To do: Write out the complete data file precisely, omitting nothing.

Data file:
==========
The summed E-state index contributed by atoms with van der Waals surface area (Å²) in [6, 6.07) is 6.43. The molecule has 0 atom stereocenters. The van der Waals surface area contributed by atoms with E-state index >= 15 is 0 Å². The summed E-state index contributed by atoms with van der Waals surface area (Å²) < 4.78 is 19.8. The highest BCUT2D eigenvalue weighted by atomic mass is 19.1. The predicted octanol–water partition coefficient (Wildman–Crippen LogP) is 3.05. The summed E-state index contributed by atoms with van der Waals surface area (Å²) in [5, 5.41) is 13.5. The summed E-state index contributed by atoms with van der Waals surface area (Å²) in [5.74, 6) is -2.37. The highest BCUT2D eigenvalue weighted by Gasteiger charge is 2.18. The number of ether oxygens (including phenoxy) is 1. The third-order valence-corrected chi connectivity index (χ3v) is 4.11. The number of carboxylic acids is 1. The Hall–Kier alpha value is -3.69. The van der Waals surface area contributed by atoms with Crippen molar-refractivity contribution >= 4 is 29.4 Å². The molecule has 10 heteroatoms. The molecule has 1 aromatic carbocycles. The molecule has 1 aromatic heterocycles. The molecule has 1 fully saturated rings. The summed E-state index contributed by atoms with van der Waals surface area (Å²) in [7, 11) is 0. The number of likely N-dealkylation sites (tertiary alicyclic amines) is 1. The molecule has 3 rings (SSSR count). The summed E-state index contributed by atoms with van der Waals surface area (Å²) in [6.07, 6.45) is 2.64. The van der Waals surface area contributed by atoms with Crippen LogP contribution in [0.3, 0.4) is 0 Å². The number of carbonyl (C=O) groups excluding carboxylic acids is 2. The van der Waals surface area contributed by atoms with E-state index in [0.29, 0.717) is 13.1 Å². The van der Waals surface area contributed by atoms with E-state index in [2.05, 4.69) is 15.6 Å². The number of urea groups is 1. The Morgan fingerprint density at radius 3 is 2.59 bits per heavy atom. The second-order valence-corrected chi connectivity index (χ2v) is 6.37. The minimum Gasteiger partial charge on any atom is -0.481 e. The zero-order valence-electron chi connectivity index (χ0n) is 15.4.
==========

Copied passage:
The summed E-state index contributed by atoms with van der Waals surface area (Å²) in [6, 6.07) is 6.43. The molecule has 0 atom stereocenters. The van der Waals surface area contributed by atoms with E-state index >= 15 is 0 Å². The summed E-state index contributed by atoms with van der Waals surface area (Å²) < 4.78 is 19.8. The highest BCUT2D eigenvalue weighted by atomic mass is 19.1. The predicted octanol–water partition coefficient (Wildman–Crippen LogP) is 3.05. The summed E-state index contributed by atoms with van der Waals surface area (Å²) in [5, 5.41) is 13.5. The summed E-state index contributed by atoms with van der Waals surface area (Å²) in [5.74, 6) is -2.37. The highest BCUT2D eigenvalue weighted by Gasteiger charge is 2.18. The number of ether oxygens (including phenoxy) is 1. The third-order valence-corrected chi connectivity index (χ3v) is 4.11. The number of carboxylic acids is 1. The Hall–Kier alpha value is -3.69. The van der Waals surface area contributed by atoms with Crippen molar-refractivity contribution >= 4 is 29.4 Å². The molecule has 10 heteroatoms. The molecule has 1 aromatic carbocycles. The molecule has 1 aromatic heterocycles. The molecule has 1 fully saturated rings. The summed E-state index contributed by atoms with van der Waals surface area (Å²) in [7, 11) is 0. The number of likely N-dealkylation sites (tertiary alicyclic amines) is 1. The molecule has 3 rings (SSSR count). The summed E-state index contributed by atoms with van der Waals surface area (Å²) in [6.07, 6.45) is 2.64. The van der Waals surface area contributed by atoms with Crippen LogP contribution in [0.3, 0.4) is 0 Å². The number of carbonyl (C=O) groups excluding carboxylic acids is 2. The van der Waals surface area contributed by atoms with E-state index in [0.29, 0.717) is 13.1 Å². The van der Waals surface area contributed by atoms with E-state index in [2.05, 4.69) is 15.6 Å². The number of urea groups is 1. The Morgan fingerprint density at radius 3 is 2.59 bits per heavy atom. The second-order valence-corrected chi connectivity index (χ2v) is 6.37. The minimum Gasteiger partial charge on any atom is -0.481 e. The zero-order valence-electron chi connectivity index (χ0n) is 15.4.